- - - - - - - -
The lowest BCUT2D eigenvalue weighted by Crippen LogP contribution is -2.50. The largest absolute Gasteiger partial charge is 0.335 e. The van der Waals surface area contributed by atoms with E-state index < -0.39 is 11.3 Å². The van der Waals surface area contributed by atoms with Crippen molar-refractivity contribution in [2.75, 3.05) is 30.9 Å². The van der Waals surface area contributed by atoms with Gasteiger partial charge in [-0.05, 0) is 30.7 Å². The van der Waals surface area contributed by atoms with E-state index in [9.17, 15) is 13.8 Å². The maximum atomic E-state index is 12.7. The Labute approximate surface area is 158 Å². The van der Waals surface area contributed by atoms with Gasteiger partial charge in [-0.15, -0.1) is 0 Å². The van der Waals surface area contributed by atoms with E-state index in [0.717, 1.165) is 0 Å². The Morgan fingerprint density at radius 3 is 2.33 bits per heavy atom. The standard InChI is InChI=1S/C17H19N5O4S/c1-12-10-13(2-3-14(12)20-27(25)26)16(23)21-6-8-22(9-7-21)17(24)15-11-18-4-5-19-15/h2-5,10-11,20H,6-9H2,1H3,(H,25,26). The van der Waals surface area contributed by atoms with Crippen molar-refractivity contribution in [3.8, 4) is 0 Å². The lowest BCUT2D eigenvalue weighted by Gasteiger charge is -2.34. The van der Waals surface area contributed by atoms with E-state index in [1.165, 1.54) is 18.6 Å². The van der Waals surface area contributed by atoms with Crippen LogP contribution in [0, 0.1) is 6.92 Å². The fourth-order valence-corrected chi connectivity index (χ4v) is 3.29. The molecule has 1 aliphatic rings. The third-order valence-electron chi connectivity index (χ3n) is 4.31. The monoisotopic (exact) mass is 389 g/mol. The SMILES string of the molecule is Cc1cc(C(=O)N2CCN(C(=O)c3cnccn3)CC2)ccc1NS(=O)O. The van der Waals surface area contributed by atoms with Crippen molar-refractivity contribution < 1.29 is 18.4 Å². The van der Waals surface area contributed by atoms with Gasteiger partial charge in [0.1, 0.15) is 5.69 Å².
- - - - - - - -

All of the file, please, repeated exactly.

The lowest BCUT2D eigenvalue weighted by Crippen LogP contribution is -2.50. The largest absolute Gasteiger partial charge is 0.335 e. The van der Waals surface area contributed by atoms with E-state index < -0.39 is 11.3 Å². The van der Waals surface area contributed by atoms with Crippen molar-refractivity contribution in [2.75, 3.05) is 30.9 Å². The van der Waals surface area contributed by atoms with Gasteiger partial charge in [-0.05, 0) is 30.7 Å². The van der Waals surface area contributed by atoms with E-state index in [9.17, 15) is 13.8 Å². The maximum atomic E-state index is 12.7. The Labute approximate surface area is 158 Å². The van der Waals surface area contributed by atoms with Gasteiger partial charge in [-0.15, -0.1) is 0 Å². The van der Waals surface area contributed by atoms with E-state index in [0.717, 1.165) is 0 Å². The Morgan fingerprint density at radius 3 is 2.33 bits per heavy atom. The standard InChI is InChI=1S/C17H19N5O4S/c1-12-10-13(2-3-14(12)20-27(25)26)16(23)21-6-8-22(9-7-21)17(24)15-11-18-4-5-19-15/h2-5,10-11,20H,6-9H2,1H3,(H,25,26). The van der Waals surface area contributed by atoms with Crippen molar-refractivity contribution in [3.8, 4) is 0 Å². The lowest BCUT2D eigenvalue weighted by Gasteiger charge is -2.34. The van der Waals surface area contributed by atoms with E-state index in [1.165, 1.54) is 18.6 Å². The van der Waals surface area contributed by atoms with Crippen LogP contribution in [0, 0.1) is 6.92 Å². The fourth-order valence-corrected chi connectivity index (χ4v) is 3.29. The molecule has 1 aliphatic rings. The third-order valence-electron chi connectivity index (χ3n) is 4.31. The monoisotopic (exact) mass is 389 g/mol. The SMILES string of the molecule is Cc1cc(C(=O)N2CCN(C(=O)c3cnccn3)CC2)ccc1NS(=O)O. The van der Waals surface area contributed by atoms with Crippen molar-refractivity contribution < 1.29 is 18.4 Å². The van der Waals surface area contributed by atoms with Gasteiger partial charge in [0.1, 0.15) is 5.69 Å².